For Misrach, Border Cantos expands on years of prior work, covering the entire length of the Mexican-American border, all 1969 miles, Pacific to Gulf of Mexico. He shows us the existing walls that bisect cabbage fields and communities, slice through individual back yards, extend mile after mile through desert and end in the Pacific Ocean. They are a hodgepodge: squat cement barriers, intimidating-towering steel divides, wire mesh, WW II Normandy-style fencing to prevent vehicles but not people. We also see the ‘digital walls’ (8000 or so cameras, 11,000 underground sensors, etc.) the ones that work.
From The Huffington Post online posting on 8 March, 2017.
To learn more about Richard Misrach and Border Cantos, visit his artist page.
Larissa Archer reviews our exhibit Diane Arbus: 1971-1956. The review comments on how the thematic grouping of the work directs viewers to examine Arbus’s work through new lenses.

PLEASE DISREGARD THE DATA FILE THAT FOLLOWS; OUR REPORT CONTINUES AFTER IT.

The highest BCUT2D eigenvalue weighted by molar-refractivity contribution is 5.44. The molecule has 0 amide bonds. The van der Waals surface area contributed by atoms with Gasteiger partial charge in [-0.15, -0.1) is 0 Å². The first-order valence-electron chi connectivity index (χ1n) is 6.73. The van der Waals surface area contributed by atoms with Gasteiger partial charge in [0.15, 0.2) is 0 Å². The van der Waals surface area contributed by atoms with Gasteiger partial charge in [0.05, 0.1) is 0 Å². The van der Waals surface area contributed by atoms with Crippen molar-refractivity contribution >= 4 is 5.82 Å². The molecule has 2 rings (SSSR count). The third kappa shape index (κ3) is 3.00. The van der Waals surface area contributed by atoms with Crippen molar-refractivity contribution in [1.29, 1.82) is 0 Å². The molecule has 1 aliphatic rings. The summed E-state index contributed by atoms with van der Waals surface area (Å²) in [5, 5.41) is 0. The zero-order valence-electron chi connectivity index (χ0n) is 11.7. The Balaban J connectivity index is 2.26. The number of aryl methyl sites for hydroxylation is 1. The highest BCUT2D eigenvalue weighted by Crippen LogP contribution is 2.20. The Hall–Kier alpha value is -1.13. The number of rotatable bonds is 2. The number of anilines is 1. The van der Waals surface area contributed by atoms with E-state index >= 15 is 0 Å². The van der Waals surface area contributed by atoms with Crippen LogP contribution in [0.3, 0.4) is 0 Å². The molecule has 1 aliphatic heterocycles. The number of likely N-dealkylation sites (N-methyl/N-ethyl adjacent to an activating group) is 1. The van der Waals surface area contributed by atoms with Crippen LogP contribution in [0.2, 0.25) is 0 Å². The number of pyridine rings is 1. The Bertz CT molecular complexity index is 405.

Jeffrey Fraenkel’s exercise is an example of how good curation can clear away the fumes of legend and present work we think we know, afresh. –Larissa Archer
From The Huffington Post online posting by Larissa Archer on 19 December 2013.
To learn more about Arbus’ work, please visit her artist page.
The Huffington Post writes about Garry Winogrand’s forthcoming retrospective (his first in 25 years) at SFMOMA, which will feature over 100 images never before printed:
Winogrand, born in the Bronx in 1928, studied painting before turning to photography. The state of photography in America was somewhere between a budding artistic medium and journalistic technique, and Winogrand expressed American truths with a poetic eye. Whether capturing the overcrowded, amorphous New York streets or a lone sailor hitchhiking on the highway, Winogrand possessed an eye for that funny sense of isolation that lies beneath the American way. –Priscilla Frank
From The Huffington Post online posting by Priscilla Frank on 20 January 2013.
To learn more about Winogrand’s work, please visit his artist page.